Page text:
clock menu more-arrow no yes mobile

Filed under:

Julio Urías appears to be back, but should he be on a potential postseason roster?

MLB: Los Angeles Dodgers at St. Louis Cardinals Jeff Curry-USA TODAY Sports

Julio Urías— not a teenager no matter what his Twitter handle might say — has made two appearances in the majors this season, and his outing on Sunday opened some eyes.

If you were wondering, yes, that will play.

The 96.82 MPH velocity on his fastball was the third-hardest he had ever thrown as a major leaguer. Naturally, folks are clamoring for him to make the postseason roster.

Six weeks ago, I wrote over at Dodgers Digest that the Dodgers shouldn’t count on Urías for significant innings in his comeback from shoulder capsule surgery. Putting him on a potential postseason roster would be doing the exact opposite of that.

Urías’ outing on Sunday came after seven days of rest. Prior to his first MLB outing this season, he had 12 days of rest. Here are the days of rest in between starts in his 10 minor-league outings this season: 3, 5, 4, 5, 5, 3, 2, 2, 2. That’s an average of 3.4 days of rest between outings.

If the Dodgers make the postseason, they’re likely schedule is as follows:

  • Thursday-Friday-Sunday-Monday-Wednesday

Assuming the Dodgers begin the postseason on Oct. 4, that will be four days since the end of the season. With the entirety of the series being played in the span of six days, that would mean Urías would be good for maybe two outings, and that would mean throwing in Games 1 and 5. That is, if the Dodgers would still adhere to the extended rest period for him.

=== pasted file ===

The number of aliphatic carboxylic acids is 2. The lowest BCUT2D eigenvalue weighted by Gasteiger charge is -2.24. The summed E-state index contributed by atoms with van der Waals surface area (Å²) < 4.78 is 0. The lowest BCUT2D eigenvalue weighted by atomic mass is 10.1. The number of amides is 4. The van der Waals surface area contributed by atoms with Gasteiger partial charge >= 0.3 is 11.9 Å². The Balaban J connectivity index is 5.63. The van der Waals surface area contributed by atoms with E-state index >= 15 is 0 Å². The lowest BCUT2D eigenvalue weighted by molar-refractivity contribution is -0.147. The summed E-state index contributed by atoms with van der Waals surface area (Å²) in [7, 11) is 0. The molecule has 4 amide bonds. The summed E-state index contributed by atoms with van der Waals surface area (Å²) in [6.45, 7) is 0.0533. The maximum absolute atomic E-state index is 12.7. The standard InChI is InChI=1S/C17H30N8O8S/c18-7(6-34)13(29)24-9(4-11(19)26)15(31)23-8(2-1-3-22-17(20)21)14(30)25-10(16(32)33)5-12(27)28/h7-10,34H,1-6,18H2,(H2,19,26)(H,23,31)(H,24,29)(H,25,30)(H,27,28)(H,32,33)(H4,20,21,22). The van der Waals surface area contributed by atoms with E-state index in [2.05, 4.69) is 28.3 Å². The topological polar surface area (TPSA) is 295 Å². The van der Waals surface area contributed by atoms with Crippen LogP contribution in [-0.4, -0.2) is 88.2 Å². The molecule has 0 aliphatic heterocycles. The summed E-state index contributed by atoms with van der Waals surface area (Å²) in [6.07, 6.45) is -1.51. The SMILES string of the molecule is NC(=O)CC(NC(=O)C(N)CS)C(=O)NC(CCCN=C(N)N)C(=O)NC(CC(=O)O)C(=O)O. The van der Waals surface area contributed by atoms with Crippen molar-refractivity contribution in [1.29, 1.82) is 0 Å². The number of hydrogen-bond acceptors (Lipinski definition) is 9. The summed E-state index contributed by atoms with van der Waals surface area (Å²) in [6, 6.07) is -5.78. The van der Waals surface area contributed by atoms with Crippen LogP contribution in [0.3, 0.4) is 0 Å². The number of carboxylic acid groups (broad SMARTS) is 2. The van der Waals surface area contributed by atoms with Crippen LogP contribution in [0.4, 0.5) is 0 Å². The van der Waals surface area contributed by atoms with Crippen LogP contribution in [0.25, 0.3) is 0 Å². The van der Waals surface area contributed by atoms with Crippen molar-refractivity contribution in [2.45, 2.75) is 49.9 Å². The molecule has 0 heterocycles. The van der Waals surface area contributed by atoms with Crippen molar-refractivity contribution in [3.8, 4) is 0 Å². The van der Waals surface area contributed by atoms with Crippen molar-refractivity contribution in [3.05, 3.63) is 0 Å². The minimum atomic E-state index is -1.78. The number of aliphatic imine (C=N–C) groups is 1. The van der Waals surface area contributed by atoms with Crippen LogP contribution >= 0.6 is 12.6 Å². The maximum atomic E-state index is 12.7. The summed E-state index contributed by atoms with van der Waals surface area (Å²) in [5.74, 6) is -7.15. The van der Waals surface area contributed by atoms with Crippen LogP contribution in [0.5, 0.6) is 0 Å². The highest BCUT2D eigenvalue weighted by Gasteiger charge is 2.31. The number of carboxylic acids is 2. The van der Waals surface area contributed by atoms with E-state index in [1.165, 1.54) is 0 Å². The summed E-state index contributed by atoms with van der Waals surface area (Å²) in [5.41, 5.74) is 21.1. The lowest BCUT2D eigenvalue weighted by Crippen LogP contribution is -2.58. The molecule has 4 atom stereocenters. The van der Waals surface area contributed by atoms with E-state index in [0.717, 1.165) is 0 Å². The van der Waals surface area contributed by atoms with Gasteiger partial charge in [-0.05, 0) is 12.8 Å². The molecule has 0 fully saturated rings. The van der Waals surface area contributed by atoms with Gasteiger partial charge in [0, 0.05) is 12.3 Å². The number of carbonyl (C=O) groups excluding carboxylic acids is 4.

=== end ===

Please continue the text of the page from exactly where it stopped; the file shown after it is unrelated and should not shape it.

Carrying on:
Essentially, it’d be like having another starting pitcher in the bullpen, but he’d only be available for 1-2 innings at a time (his longest outing this season was 2⅓ innings on Aug. 21 against Lancaster). As talented and healthy as he appears, I’m not sure using a roster spot on a reliever who might throw twice (but more likely once) is the most prudent of decisions.

Both of his major league appearances have literally been zero-leverage situations, with Urias entering up 13 in one game and ahead 14 in the next.

It’s exciting to see Urías throwing hard and missing bats in the majors. But the Dodgers’ bullpen is decent enough that they don’t have to shoehorn Urías onto a potential playoff roster. The team is trying to figure out a way to include him, but it’s getting increasingly more difficult to see that happening.

And honestly, the Dodgers might not even need him in the playoffs. Caleb Ferguson is basically filling this role perfectly. He’s a power lefty out of the bullpen who is capable of throwing multiple innings and doesn’t have any restrictions — workload or health — on him.


It would be awfully nice to utilize Urías out of the bullpen in the postseason, but there are a lot of factors working against him and it happening. The Dodgers have a capable stable of left-handed relief options — Scott Alexander, Ferguson, Zac Rosscup, Alex Wood — as well as Tony Cingrani, who might be a more realistic option than Urias at this point.

If the bullpen were really struggling, it might be different. But there are legitimately 10-12 pitchers ahead of him on the bullpen depth chart right now. Plus, a lot of those guys are accustomed to pitching in short relief multiple times a week. Urías has worked out of the bullpen in the majors and minors, but he has received a majority of his work as a starting pitcher.

This seems like a case of “shiny new toy.” We all know Urías is immensely talented and he might get back to being the guy he was pre-surgery, but for the purposes of his short- and long-term future, missing the postseason — something we were all expecting anyway — might be the best thing for all parties involved.